Eat for your eyes
16 May 2018
By Joanna McMillan
May is ‘Macula Month’ – an initiative of the Macular Disease Foundation Australia. The goal is to raise awareness of macular disease and what you can do to lower your risk. That’s crucial because macular disease is the leading cause of blindness in Australia.
Macular disease is a term used to describe a number of diseases that affect the macula (located at the centre of the retina, at the back of the eye). The macula is responsible for our detailed central vision – what we see straight in front of us. Two of the most common diseases affecting the macula include diabetic eye disease (such as diabetic retinopathy) and age-related macular degeneration.
Despite macular disease being the leading cause of blindness in Australia, a YouGov Galaxy study, commissioned by Macular Disease Foundation Australia, indicates that 91% of Australians are unsure or unaware of the function of the macula (1).
91% of Australians are unsure or unaware of the function of the macula.
One of the most common diseases affecting the macula, diabetic eye disease is the leading cause of preventable blindness in working-aged Australians. Yet, the study shows that 60% of people diagnosed with diabetes do not know what the macula’s function is. Alarmingly, 64% of those diagnosed with diabetes are unaware that the eyes can be affected by diabetes.
60% of people diagnosed with diabetes do not know what the macula’s function is. Alarmingly, 64% of those diagnosed with diabetes are unaware that the eyes can be affected by diabetes.
When it comes to reducing the risk of macular disease, the study showed that almost a quarter (23%) of Australians aged 50 and over don’t know what to do to reduce the risk of macular disease.
So, what can you do to reduce the risk of macular disease?
According to Macular Disease Foundation Australia, there are some steps that can reduce the risk of macular disease. These include regularly having a comprehensive eye test, including a macula check, don’t smoke and maintain an eye-healthy lifestyle and diet.
What is an eye-healthy diet? Macular Disease Foundation Australia offers these three tips:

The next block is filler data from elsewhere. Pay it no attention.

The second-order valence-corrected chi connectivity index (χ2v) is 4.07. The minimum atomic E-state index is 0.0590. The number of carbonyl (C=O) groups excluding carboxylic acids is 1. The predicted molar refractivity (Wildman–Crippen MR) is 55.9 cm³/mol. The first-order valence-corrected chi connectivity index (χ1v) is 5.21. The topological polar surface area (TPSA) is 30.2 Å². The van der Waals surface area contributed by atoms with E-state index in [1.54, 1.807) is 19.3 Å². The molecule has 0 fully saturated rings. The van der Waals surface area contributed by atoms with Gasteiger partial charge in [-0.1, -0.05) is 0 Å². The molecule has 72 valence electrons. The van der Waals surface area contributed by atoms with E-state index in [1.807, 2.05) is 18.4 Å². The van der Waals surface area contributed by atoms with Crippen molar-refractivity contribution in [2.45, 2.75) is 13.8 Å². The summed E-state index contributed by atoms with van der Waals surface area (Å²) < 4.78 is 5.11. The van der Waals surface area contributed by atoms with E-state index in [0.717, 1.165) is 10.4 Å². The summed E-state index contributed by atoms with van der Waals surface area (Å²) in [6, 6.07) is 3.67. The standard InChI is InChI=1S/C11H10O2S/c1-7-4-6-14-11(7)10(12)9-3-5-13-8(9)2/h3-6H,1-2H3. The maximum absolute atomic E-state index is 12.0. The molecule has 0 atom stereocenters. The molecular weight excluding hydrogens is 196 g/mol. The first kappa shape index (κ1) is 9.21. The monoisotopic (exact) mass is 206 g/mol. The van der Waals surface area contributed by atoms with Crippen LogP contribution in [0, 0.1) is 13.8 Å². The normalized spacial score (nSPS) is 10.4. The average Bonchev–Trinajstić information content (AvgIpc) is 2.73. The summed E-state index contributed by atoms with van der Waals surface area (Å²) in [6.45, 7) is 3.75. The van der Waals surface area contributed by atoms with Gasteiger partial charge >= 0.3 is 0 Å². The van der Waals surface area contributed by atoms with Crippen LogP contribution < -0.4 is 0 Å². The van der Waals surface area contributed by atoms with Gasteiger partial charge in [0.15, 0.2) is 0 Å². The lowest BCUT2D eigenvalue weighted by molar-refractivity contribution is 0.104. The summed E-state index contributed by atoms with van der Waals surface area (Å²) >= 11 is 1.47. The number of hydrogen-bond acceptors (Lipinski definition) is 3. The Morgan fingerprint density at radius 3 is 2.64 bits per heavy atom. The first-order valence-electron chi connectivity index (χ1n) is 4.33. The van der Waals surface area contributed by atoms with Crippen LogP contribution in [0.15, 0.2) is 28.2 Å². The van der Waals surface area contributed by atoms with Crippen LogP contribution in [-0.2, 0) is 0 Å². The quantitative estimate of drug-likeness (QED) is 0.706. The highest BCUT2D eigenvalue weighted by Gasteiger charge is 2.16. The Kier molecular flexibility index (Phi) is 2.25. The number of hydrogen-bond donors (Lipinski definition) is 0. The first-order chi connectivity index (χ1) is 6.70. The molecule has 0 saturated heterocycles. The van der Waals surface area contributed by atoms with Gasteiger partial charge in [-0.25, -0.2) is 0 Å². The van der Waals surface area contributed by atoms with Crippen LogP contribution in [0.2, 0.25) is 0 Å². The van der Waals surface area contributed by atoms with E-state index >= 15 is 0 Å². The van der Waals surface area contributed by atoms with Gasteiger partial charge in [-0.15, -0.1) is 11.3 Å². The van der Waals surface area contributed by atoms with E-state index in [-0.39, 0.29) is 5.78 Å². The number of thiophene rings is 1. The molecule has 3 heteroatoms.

- Eat a healthy, well-balanced diet. A well-balanced diet high in antioxidants, vitamins and other nutrients can help keep our eyes healthy.
- Eat fish two to three times a week. Dark green leafy vegetables and fresh fruit daily, and a handful of nuts per week.
- Whenever possible, choose low glycemic index (GI) carbohydrates instead of high GI.
Ita Buttrose, AO OBE, Patron of Macular Disease Foundation Australia says,
“May is Macula Month, and what better time to make the appointment for a comprehensive eye test. Whether you are diabetic, aged over 50 or, like me, are at higher risk of macular disease because of family history, I encourage everyone to take steps now to reduce their risk of macular disease.
My family history means that I have a 50 percent chance of developing macular degeneration, and my children are equally at risk. Consequently, we all do some kind of regular exercise, watch our weight, eat well and have regular eye tests. As a journalist and author, I can’t imagine losing my sight and never being able to read again.”
Ms Dee Hopkins, Chief Executive Officer of Macular Disease Foundation Australia says,
“Nutrition plays an important role in optimising macular health and reducing the risk of macular disease. Eating a healthy, well-balanced diet which includes eye healthy foods is good for overall wellbeing, as well as eye health.
Important antioxidants for eye health include lutein and zeaxanthin. These are present in high concentrations in a healthy macula and help to protect the eye. They are found in dark green leafy vegetables like spinach and kale, as well as naturally yellow fruit and vegetables like sweet corn and capsicum. In addition, vitamin C, vitamin E, zinc and selenium are important antioxidants for a healthy macula (2)
Many people in our community are at risk of developing macular disease but just don’t know it. Those over 50 are at higher risk of age-related macular degeneration (3), and everyone with diabetes is at risk of developing vision loss from diabetic eye disease (4).
No matter what your age, if you have sudden changes in your vision you need to have your eyes tested immediately.
During Macula Month, we hope that people think about their macula health, learn the risk factors associated with macular disease and have a regular, comprehensive eye examination, including having their macula checked.”
For information about macular disease, or to talk about what to do if you or a loved one has been diagnosed, contact Macular Disease Foundation Australia on Ph. 1800 111 709 or visit www.mdfoundation.com.au
1. ‘Awareness of macular disease’, study conducted by YouGov Galaxy, commissioned by Macular Disease Foundation Australia between 1 and 4 March, 2018, comprising 1,020 Australians aged 18 years and older.
2. Macular Disease Foundation Australia – Macular Degeneration booklet
3. ‘Eyes on the future – A clear outlook on age-related macular degeneration’. Report by Deloitte Access Economics & Macular Degeneration Foundation, 2011. 2018 prevalence estimates are derived from a straight-line extrapolation between 2015 and 2020 estimates in this report.
4. Guidelines for the Management of Diabetic Retinopathy. NHMRC 2008.